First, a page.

- 1745: Leyden jar and the discovery of capacitance
- 1748: Idea of a single electrical fluid and concept of negative and positive charges (Benjamin Franklin)
- 1785: Inverse square law of charge interaction (Charles-Augustin de Coulomb)
- 1813: Gauss's law relates an extended to charge distribution to its electric field
- 1820s: Experiments of Hans Christian Ørsted, Michael Faraday, Humphrey Davy, and others establish that an electric current creates a magnetic field
- 1820: Biot-Savart law describing the magnetic field produced by an electrical current
- 1821: First demonstration of a rotary electromagetic motor by Michael Faraday
- 1831: Discovery electric induction (that a moving magnetic field causes an electric field) by Faraday and Joseph Henry
- 1861: Maxwell adds the displacement current term to Ampère's law, completing Maxwell's equations
- 1865: Weber finds a correlation between electromagnetism and the speed of light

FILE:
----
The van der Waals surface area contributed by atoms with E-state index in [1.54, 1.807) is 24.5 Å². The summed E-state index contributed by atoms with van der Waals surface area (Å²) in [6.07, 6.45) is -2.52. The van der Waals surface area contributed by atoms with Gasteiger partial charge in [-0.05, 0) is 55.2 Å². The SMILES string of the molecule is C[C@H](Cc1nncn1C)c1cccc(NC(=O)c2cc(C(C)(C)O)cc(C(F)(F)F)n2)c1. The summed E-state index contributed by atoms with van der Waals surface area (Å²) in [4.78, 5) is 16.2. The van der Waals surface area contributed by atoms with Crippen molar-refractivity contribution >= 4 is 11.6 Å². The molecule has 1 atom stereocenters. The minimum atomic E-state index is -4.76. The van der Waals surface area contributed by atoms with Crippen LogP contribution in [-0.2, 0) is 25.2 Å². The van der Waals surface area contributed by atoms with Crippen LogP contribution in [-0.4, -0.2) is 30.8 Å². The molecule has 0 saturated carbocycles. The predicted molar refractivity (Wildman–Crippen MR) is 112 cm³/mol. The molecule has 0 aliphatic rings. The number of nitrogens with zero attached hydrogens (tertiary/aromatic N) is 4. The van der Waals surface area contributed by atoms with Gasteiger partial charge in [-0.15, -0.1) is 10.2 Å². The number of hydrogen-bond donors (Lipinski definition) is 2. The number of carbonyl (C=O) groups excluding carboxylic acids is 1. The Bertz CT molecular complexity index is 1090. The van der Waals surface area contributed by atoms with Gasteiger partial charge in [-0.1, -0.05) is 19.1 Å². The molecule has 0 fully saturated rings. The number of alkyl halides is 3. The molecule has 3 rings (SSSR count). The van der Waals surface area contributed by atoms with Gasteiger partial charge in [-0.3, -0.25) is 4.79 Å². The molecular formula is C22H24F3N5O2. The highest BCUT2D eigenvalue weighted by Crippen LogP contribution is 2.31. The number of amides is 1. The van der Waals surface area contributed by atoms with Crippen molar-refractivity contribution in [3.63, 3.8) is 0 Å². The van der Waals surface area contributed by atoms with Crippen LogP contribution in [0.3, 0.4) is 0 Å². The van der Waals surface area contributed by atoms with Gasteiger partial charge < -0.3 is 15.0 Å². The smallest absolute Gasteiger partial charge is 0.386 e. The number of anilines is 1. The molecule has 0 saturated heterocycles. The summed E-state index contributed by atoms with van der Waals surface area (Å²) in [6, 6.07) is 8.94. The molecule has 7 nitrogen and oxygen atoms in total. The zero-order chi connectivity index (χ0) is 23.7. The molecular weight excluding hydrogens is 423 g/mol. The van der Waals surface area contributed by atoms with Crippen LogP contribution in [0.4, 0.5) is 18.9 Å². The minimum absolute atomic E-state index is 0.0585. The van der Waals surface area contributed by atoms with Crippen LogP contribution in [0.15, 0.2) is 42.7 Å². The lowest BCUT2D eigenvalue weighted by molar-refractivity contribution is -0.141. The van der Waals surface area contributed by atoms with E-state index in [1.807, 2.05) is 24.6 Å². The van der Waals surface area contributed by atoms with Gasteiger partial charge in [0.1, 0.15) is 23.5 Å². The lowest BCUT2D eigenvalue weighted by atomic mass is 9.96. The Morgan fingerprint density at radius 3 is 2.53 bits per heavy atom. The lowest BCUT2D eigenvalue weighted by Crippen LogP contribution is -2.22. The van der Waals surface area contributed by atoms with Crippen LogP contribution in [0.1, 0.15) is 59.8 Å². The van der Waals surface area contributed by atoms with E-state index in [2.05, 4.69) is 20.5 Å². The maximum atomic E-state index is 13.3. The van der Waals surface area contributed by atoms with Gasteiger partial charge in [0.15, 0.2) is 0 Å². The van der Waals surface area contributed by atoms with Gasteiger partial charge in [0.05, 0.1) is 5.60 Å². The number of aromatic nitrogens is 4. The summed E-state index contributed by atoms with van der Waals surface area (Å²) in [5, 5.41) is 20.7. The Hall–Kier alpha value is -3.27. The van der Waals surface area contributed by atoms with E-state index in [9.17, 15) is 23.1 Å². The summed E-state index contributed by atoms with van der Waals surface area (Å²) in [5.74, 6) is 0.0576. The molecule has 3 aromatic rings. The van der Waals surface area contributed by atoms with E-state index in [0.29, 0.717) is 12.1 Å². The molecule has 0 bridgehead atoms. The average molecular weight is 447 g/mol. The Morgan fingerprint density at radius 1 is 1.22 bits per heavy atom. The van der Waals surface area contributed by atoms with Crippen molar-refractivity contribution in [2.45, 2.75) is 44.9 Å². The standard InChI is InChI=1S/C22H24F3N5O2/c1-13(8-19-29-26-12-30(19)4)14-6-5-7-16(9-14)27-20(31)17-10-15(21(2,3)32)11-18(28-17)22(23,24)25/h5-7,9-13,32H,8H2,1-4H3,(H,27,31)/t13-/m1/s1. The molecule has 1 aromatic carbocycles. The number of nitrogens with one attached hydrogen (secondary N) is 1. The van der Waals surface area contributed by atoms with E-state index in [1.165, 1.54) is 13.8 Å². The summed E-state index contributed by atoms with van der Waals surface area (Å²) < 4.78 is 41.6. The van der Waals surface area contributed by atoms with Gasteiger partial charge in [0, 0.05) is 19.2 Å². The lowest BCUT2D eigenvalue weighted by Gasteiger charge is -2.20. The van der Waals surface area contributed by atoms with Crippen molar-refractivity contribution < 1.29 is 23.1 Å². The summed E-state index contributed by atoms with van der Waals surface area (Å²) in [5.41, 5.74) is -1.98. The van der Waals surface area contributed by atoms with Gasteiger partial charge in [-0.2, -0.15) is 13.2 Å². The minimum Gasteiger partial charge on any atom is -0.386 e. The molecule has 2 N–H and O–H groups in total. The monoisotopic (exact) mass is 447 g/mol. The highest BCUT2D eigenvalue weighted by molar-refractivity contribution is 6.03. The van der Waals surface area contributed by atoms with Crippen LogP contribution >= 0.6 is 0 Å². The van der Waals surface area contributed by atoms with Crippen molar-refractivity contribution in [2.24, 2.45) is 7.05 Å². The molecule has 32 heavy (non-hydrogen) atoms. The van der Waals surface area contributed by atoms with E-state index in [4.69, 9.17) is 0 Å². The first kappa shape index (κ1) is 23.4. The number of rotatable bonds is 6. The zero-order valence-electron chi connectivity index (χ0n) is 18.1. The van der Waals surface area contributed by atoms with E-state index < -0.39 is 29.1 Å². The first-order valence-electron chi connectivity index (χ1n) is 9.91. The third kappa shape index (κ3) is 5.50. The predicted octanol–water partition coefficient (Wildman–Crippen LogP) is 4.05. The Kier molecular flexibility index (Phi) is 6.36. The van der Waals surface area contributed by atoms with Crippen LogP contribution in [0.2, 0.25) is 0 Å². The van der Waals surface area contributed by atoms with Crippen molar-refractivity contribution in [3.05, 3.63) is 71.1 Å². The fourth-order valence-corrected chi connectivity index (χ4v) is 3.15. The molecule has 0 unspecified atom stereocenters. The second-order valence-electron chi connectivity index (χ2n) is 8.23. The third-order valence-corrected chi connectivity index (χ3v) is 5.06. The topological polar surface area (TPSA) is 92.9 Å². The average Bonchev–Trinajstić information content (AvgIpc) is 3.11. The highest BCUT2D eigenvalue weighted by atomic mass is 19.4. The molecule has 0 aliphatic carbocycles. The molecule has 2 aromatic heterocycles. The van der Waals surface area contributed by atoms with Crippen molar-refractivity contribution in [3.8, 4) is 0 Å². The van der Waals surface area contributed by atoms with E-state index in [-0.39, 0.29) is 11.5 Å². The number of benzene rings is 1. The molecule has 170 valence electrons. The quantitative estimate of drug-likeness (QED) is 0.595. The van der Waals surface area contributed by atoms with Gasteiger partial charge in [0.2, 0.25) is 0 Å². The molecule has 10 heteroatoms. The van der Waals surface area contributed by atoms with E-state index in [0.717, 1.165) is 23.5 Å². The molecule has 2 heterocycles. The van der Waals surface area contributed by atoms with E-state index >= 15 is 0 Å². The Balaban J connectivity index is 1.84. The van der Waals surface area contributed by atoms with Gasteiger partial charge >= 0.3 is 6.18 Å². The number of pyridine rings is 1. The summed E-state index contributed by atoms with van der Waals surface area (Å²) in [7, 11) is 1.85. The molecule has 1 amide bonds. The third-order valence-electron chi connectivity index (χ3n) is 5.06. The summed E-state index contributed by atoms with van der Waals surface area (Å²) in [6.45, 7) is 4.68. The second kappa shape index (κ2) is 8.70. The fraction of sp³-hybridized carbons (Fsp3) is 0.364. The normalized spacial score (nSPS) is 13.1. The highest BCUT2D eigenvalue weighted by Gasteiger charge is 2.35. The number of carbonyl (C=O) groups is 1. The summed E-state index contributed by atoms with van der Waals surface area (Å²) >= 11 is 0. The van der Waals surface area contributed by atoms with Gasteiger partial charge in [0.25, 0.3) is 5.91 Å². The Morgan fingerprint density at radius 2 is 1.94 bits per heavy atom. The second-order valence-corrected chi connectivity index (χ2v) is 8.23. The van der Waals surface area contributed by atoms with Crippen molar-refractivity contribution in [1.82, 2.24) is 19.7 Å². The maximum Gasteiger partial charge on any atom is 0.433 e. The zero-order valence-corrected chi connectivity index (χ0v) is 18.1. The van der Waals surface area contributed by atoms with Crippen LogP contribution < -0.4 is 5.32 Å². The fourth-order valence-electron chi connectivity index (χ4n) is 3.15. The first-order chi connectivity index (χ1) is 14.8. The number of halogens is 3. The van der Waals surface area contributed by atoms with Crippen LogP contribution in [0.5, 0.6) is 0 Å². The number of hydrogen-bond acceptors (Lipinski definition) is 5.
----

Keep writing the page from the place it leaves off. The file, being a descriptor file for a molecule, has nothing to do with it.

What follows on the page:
- 1880s: Hertz transmits electromagnetic waves through air
- 1887: Michelson and Morley experiments shows, with high precision, no evidence of drift in an electromagnetic medium (ether) as expected from Newton's laws
- 1889: Oliver Heaviside demonstrates the first hint of length contraction in Maxwell's equations
- 1889: FitzGerald specifies Lorentz–FitzGerald contraction
- 1894: Marconi develops wireless telegraphy using electromagnetic (radio) waves
- 1895: Lorentz force law
- 1897–1904: Larmor and Cohn arrive at the concept of time dilation
- 1905: Einstein publishes "ON THE ELECTRODYNAMICS OF MOVING BODIES"
The required experimental work also required a lot of industrial development. The availability of inexpensive interchangeable parts and cheap metal wire were undoubtedly major contributors in the growth of electrical technology and the study of electrical phenomena:
The metal screw did not become a common fastener until machine tools for their mass production were developed toward the end of the 18th century. This development blossomed in the 1760s and 1770s.
Furthermore, both Special Relativity and developments in mathematics were needed for General Relativity.
Special Relativity was the strongest input for Einstein. Spacetime and its 4D metric was needed. There was no notion of Lorentz transformations and invariance in Newton's time. An invariant light velocity would have been absurd for Newton!